Leeds United's festive stress test brings unknown quantity and untried combination into focus
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Now that the club's Christmas advert is out, each and every fixture from here until the New Year's Day outing can be safely classified as a festive one and starting from Saturday there are seven taking place within just 24 days. Blackburn, Sunderland, Coventry, Ipswich, Preston and West Brom reads like a nightmare before, during and after Christmas because Farke's men will have to be at their best every couple of days.
It will be a period that stress tests his squad depth beyond the scenarios and adversity it has come through, to date. The injuries Leeds have had to deal with have all been negotiated simply enough, even without Farke having to deviate too much from his strongest line-up or the side's form suffering unduly. When right-back became an issue, Archie Gray moved there and Glen Kamara came into the midfield. Elsewhere form and availability have been remarkably stable - the front four in particular have locked down their places and Farke has not made a change there for six straight games.
The supporting cast of Jaidon Anthony, Willy Gnonto, Patrick Bamford and Ilia Gruev have recently become just that, brought on in the second half when Farke needs energy, fresh legs, a late goal or to see out a result. The foursome, who all came on against Middlesbrough on Saturday, have enjoyed just nine Championship starts between them and Gnonto earned six of those. Bamford is yet to be named in a starting line-up and the only time the other three were, together, was at Stoke City - Leeds' single loss in their last 10 games.
With his first choice attackers in such good form, Farke is unlikely to want to make wholesale changes at this stage, not when things are going so well and the argument for dropping players is so weak, but the physical toll that December will take might allow him to dip into his squad depth a little more substantially. In most positions the solutions are easy enough to identify because there are known quantities waiting to step in. Djed Spence or Luke Ayling for Gray, Liam Cooper for Pascal Struijk or Joe Rodon, Junior Firpo for Sam Byram and the aforementioned forwards for any of the current front four. What of the midfield, however, and specifically the position Ethan Ampadu has held down for every single minute of every single Championship game so far?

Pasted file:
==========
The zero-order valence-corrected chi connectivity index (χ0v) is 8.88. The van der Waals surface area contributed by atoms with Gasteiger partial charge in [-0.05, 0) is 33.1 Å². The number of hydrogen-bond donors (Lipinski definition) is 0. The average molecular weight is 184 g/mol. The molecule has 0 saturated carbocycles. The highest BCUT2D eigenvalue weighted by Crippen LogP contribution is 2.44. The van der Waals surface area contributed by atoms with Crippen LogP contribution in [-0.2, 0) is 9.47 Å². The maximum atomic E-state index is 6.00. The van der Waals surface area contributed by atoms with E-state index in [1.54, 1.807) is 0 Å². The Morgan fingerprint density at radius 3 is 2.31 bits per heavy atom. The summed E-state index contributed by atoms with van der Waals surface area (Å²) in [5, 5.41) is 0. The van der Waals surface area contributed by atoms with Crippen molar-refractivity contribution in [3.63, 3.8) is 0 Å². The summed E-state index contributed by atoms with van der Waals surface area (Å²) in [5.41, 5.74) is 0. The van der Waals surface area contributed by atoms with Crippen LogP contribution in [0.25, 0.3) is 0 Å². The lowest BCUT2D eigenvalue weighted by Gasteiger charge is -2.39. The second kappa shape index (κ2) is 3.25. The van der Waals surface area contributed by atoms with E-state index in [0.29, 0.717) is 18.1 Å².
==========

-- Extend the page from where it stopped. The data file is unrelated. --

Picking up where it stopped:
If anyone stands a chance of being the Mateusz Klich Ironman of this team, it is Ampadu. He made his debut for Spezia last season on matchday six and from then on only missed out on starts through a pair of one-game suspensions. Even when he went off injured against Salernitana on October 22, he was back in the line-up eight days later against Fiorentina. It was the same right at the end of the season when Ampadu was forced off in Serie A's penultimate game, only to start a week later at Roma. Before that, at Venezia, it was only ever suspensions that kept him from Serie A involvement. In fact you have to go back to May 2021, when he was with Sheffield United, to find his last injury-enforced spell on the sidelines. That pelvic problem did not stop him from going to the Euros with Wales that summer, however. Whether or not it's his Welshness, as Farke has suggested, that makes Ampadu so durable, he has the look of a man made to play lots of football and he's in a rhythm that Leeds do not want to interrupt.
Say he was to need a rest, though, or become unavailable, then what might Farke do? That might well be where Gruev, as a midfielder with a defensive profile, was always slated to come in. We've seen little of the Bulgarian international thus far, outside of that single start at Stoke and the never-more-than-six-minute cameos as a substitute. He certainly appears to have energy and an appetite for getting hold of the ball, but his ability to do the rest of Ampadu's job remains an unknown Championship quantity. At Stoke he struggled to announce himself, albeit in a changed team that produced a poor collective performance.
Another way around it would be to put Archie Gray next to Glen Kamara in a thus-far untried combination. Kamara has a different profile to that of Ampadu, making more progressive passes and getting on the end of far more of them in the opposition half. A lot of his best work comes in close spaces, with those little bounce passes and simple-looking stuff that allows Leeds to either move forward or prepare to do so. He's a little more offensively minded than his midfield partner, although both are responsible for shot and goal-creating actions. What they are is a good foil for one another, with Ampadu making more tackles, blocks, interceptions and clearances. Gray was also a nice accompaniment for Ampadu, before his switch to right-back, and might be again when Djed Spence is ready to start but at the very least the teenager will give Farke two very good and safe bets for his box-to-box role. Which of Gray and Kamara would make for the best Ampadu replacement is another unknowable.
It might be that this hectic month of fixtures is nothing Leeds' midfield stopper cannot handle and any freshening up that needs to be done will happen elsewhere, if at all. So far, Farke's squad depth has been sufficient for a seven-game winning run at home and third place in the table. Now it must prove enough for its biggest, busiest test.